The Purposeful Behavior in Romeo and Juliet

Romeo_JulietIt could go without saying that when someone says ‘love story’ that you will more than likely think of Romeo and Juliet. The story has represented the image of true love and romance since it was first performed at the Globe Theater in 1595. The story has been and is retold in many forms; while the story itself is quoted and referenced throughout Pop Culture in movies like Willy Wonka and the Chocolate Factory and The Princess Diaries, songs like “Love Story” by Taylor Swift and “(Just like) Romeo and Juliet” by The Reflections, or even a TV show like Doctor Who. So I think that we would be foolish if we said that the story has not had a considerable influence on not only Pop Culture but our society in general.

So what about the actual story in Romeo and Juliet? Writers explain that there are only seven basis plot types in literature: overcoming a monster (which has existed since Beowulf and Biblical stories like David and Goliath), rebirth, a quest, voyage and return, rags to riches, comedy, and in our case…the tragedy. So if we think about the story itself, what causes the tragic story of these two star-crossed lovers whose death ultimately brings together the feuding families of the Capulets and Montagues? In regards to human behavior, what drove the now archetypal young lovers into one another’s arms in love and ultimately in death?

According to the principles of praxeology, humans engage in purposeful behavior. Meaning that humans and their decision-making processes are based on their preferences. In his book Human Action, Ludwig von Mises states that, “human action is purposeful behavior. …(a)ction is will put into operation and transformed into an agency, is aiming at end goals, is the ego’s meaningful response to stimuli and to the conditions of its environment, is a person’s conscious adjustment to the state of the universe that determines his life.” Is it possible to say that the love between Romeo and Juliet, demonstrates a tragic display of what happens when the forced behavior of humans meets the chaotic complexity that is life?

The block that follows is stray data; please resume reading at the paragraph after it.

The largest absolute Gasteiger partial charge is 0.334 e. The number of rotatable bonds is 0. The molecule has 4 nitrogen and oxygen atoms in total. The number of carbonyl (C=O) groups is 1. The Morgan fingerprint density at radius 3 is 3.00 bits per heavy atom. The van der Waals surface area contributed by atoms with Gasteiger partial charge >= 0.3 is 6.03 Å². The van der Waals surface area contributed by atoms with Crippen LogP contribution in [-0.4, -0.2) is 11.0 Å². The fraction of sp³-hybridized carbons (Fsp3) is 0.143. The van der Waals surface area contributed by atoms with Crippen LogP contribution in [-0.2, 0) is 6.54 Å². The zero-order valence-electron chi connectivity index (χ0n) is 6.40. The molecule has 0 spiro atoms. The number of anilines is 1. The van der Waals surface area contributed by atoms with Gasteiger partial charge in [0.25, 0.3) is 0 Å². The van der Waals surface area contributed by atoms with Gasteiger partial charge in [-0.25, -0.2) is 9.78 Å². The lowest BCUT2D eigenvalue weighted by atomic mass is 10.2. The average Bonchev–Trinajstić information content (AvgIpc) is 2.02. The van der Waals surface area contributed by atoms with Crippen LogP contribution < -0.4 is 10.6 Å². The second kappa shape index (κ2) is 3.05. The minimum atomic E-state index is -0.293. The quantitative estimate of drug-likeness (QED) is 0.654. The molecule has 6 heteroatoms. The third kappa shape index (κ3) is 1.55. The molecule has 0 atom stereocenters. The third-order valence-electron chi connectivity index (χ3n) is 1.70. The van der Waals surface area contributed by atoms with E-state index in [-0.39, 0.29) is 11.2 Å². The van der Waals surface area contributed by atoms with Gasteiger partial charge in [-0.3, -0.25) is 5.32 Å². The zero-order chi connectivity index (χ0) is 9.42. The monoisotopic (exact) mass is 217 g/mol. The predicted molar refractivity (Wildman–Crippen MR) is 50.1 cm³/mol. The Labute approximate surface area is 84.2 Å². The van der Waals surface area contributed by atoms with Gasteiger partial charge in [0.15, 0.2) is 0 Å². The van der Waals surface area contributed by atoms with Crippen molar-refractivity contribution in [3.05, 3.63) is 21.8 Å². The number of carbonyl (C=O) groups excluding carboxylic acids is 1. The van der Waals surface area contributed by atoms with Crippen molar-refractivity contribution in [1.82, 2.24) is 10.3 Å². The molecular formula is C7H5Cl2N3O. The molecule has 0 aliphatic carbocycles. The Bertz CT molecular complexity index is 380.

Act_II_Scene_VIAn ‘action axiom’ is defined as something that ‘embodies a criterion for recommending action’, and essentially states that ‘if something holds, then the following should be done.” Despite any last-ditch-efforts, the families in Romeo and Juliet could not rectify or correct the chaotic turn that their chosen behaviors had taken. Their love could be nature itself repairing the predetermined course that their families had chosen for them. It is definitely defendable that the love, and regretfully tragic death, of Romeo and Juliet is merely the result of the family’s predetermined action axiom. Although the meeting of Romeo and Juliet at the ball was happen stance; the push and pull of the Capulets and Montagues to keep them apart was the the cause of their love. Even through the families had fought to achieve a desired result; who would have thought that the result of their choices would have been the death of two love-struck teenagers? Sadly the result of Romeo and Juliet’s tragic story is based on the actions of some other ‘Human’s Action’. 


Images:

Featured image: Sir Frank Dicksee’s 1884 Romeo and Juliet painting by Frank Dicksee – http://www.odysseetheater.com/romeojulia/romeojulia.htm, Public Domain, https://commons.wikimedia.org/w/index.php?curid=896519

Romeo and Juliet 1879 poster available from the US Library of Congress Prints and Photographs division. Public Domain, https://commons.wikimedia.org/w/index.php?curid=1648057

Romeo and Juliet, Act II – Scene VI by Sir John Gilbert – Melhoramentos Edition, Public Domain, https://commons.wikimedia.org/w/index.php?curid=1455599

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